Inevitably, one of us adults or kids would walk by, see them stalking, and give them a sound scolding, sending them away, feeling like they had committed a terrible crime. It took a long time for these natural hunters to realize that although this was indeed a member of the wild species, it was, nonetheless, a protected and cherished member of this family.
To get them acquainted with each other, the kids would bring Jacky, Mitzy and Tommy into the house together. By watching them closely, they were able to bridge a bond of tolerance, and eventually even friendship, between the three family pets.
The first few such encounters were hilarious. Both cats knew enough not to attack Jacky outright in front of the kids. But Mitzy was curious, and would approach Jacky hesitantly to sniff his nose. Jacky would get up on his hunches, make low grunting, snorting noises deep within his throat and his front paws would go into a whir of boxing motions that no eye could follow. Mitzy would jump back in surprise and alarm unable to understand this creature that just refused to accept her friendly gesture. Or Tommy would try his luck at making friends and stealthily approach Jacky. Jacky would wait until he was almost a touch away and then he'd use those long jackrabbit legs of his and leap lithely up and over Tommy to the other side. Tommy would sit there, surprised, looking around and wondering where Jacky had disappeared.
These games were so much fun to watch, the kids would often bring the threesome into the house just so we could sit and watch their comical antics as the three playmates cavorted around the house, chasing each other, leaping, slapping, boxing and just generally providing us with a great show.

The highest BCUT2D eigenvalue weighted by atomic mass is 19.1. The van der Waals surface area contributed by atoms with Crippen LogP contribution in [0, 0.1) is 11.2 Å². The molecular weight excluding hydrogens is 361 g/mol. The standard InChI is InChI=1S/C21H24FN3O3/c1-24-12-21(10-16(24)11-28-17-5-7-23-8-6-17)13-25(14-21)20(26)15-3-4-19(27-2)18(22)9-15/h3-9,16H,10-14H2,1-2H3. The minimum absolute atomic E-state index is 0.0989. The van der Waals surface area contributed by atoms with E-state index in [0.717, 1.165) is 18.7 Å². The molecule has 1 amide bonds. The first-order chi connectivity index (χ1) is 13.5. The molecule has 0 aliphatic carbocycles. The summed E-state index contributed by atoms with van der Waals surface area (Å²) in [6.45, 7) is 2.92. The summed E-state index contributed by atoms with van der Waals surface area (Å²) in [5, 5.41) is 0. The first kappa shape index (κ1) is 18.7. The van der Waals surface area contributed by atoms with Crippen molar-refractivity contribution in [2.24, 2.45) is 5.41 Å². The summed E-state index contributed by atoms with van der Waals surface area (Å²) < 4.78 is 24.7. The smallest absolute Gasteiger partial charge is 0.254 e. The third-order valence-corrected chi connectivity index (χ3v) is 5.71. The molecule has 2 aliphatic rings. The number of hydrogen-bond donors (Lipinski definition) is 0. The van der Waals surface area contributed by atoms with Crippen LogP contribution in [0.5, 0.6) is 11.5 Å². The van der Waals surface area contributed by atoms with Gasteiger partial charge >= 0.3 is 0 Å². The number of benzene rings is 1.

The cats delighted in teasing Jacky. They'd come near him and reach a paw to touch his nose which never failed to send Jacky into his boxing and grunting frenzy. Even the kid's friends often would come to watch these shows.
"You ought to be charging admission," our friends laughed.
With these shows coming so often, the three performers became great pals, gleaning from each other a comradeship that mutually benefited each one. Even outside, the cats would often play tag with Jacky through the mesh wire of the cage. By then we were quite confident that they were only playing, that they would not seriously hurt Jacky. I think Jacky knew it, too, because he never ran to hide anymore in his little house.
Jacky became quite tame as the summer progressed. At first, the girls made a large corral out of chicken wire where they would let him loose to graze on his own as they sat nearby watching. Then they would pick him up and transfer him to the cage for safety. He got used to being picked up and let loose so that he no longer shied away when they approached. He seemed to enjoy his freedom, but did not mind being penned in either.
As fall approached, we felt we should let him loose.
"It really is unkind to Jacky to be penned in like this," we explained to the kids. "He is a wild creature and he is healthy now so he can take care of himself. He should really be free."
"But he's happy here. Why do we have to let him go?" the girls wailed.
"If he's happy, then he'll stick around. But he should be free to choose. You wouldn't want to live in a cage would you?"
Reluctantly, they agreed. They took him out of the cage and set him free on the lawn as they had done so many times before. He hopped around, munching on the green grass, twitching his funny little nose and looking up at the girls expecting to get picked up at any minute, but we all retreated to the house, leaving him alone as we watched through the window. Mitzy joined him and they chased each other around in the now-familiar games.
We left the cage doors open but did not put Jacky inside for the night, allowing him the freedom to do as he wished. Next morning, the girls ran out to see where Jacky was.